I saw my therapist today. He had several bits of advice for me, the two most relevant being “Don’t be the mama” and “Maybe your job is to observe.”
I find myself observing a lot lately. I hate it. I’m good at it, but I hate it. Because I do it so often and so much I see things that other people don’t and things that other people don’t want to be seen or noticed. And they affect me. I see patterns in behavior and FB posts, put things together. It’s not that difficult if you never stop thinking and rarely stop watching. I don’t have a place to put the things that I see. They just swirl around in my head until they dissipate or cause me to melt down. There are situations that truly worry me. They end up in my dreams and make it hard to breathe. But I can’t not watch. I can’t not see.
I’ve been thinking a lot about core beliefs lately. I went to a lecture about them Tuesday, which made me think more. I realized that my core beliefs are an explanation of a situation. And it all comes back to the wire monkey – Harry Harlow’s study with monkeys. I drew a diagram to make more sense of it.
If you’re confused looking at it, try living it. I am a much different person now than I was 6 years ago before starting cognitive therapy and 9 years ago before entering the world of mental health treatment. I am assertive. I don’t take much shit from people. I think differently, act differently, see things differently. I know why I think what I think, what’s distorted and what the rational responses are. But it doesn’t change the source. I realized this week that the core beliefs I’m fighting are a rationalization of a situation, a situation that doesn’t change.
Let me explain. (see diagram) I experienced a wire monkey life, which led me to the conclusion that I am alone. I know that alone is a state of being and lonely is a state of feeling. I experience them both. But alone is a more powerful word. And in trying to understand just WHY I’m alone, I’ve come up with these core beliefs, that lead to the conditional ones, the automatic thoughts and behaviors. I fight these beliefs. I mostly know they’re not true. But the situation doesn’t change. I still feel so lonely.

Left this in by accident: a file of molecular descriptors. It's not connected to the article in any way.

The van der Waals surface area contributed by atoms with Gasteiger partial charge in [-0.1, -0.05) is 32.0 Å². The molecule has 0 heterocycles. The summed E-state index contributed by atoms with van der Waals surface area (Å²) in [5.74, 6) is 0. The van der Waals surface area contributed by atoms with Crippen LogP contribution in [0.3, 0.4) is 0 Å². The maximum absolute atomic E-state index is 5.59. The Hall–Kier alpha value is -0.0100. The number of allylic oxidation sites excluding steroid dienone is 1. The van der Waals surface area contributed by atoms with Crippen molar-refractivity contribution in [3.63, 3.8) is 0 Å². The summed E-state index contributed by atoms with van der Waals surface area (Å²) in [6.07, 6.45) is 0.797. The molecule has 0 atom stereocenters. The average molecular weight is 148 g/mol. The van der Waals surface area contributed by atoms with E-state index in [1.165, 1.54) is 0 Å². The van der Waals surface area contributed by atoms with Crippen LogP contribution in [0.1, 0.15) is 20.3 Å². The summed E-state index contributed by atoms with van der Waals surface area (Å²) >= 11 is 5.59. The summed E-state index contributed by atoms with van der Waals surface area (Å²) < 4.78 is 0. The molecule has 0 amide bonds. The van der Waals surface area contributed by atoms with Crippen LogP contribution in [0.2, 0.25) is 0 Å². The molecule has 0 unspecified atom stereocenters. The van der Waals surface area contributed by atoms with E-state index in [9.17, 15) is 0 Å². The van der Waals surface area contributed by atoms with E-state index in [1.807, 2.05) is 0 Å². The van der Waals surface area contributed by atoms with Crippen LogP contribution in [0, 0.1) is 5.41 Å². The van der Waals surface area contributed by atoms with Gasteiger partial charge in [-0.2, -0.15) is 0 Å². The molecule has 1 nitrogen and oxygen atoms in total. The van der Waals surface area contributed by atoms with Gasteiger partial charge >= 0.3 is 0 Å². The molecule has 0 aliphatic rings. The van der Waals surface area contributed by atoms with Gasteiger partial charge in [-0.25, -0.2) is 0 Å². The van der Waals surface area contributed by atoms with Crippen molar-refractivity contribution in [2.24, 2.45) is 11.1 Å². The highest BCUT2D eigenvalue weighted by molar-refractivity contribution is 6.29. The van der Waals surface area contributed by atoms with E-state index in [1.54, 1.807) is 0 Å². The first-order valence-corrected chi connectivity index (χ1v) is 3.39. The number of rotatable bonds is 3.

I told my therapist today it’s like I’m missing essential code. He said that’s like “I’m broken.” But it’s different because it came before that. It’s not a thought. It’s like I lack the ability to feel connected to people. Those monkeys, Harry Harlow’s monkeys, the ones with the wire mothers? They were fucked up monkeys. They didn’t get better and they never learned. They were programmed wrong and they couldn’t change. But I wonder if they knew. I have the odd privilege/curse of understanding, but I can’t fucking change it. (sigh)
So I watch.
I watch and I try all sorts of things. I help people, and don’t help people, and watch, and wait, and try to figure out just how to feel connected, to find someone who’s not crazy, who will listen to me, who isn’t stupid and who’s not too busy to spend time with. Someone who gets it and doesn’t give too much back. Someone I don’t have to pay. I have yet to find someone like this. This is why Jim says, “Don’t be the mama.” I need someone to take care of ME.
One of my friends quoted me in group last week. She reminded me I had said a few weeks back that I need the space on the couch next to me not to be empty. That is so true. But I also need it not to be filled by someone that bugs me.
So I spend a lot of time alone. Most of the people I’d like to spend time with are super busy. I used to be one of those uber busy people. I still am sometimes but right now I am almost unscheduled. It’s very frustrating when every time I ask someone to do something they’re busy and I’m not. I guess when I’m busy I don’t notice as much how unavailable people are, but I notice now. And I feel very lonely. I go many places and I meet a lot of new people, but the feeling doesn’t change. Oddly enough, I feel closest to people I can’t get close to, people with whom most of our relationship exists in my head.
Maybe it is my job to observe.
A wire monkey-driven Facebook life.
© Michelle Routhieaux 2010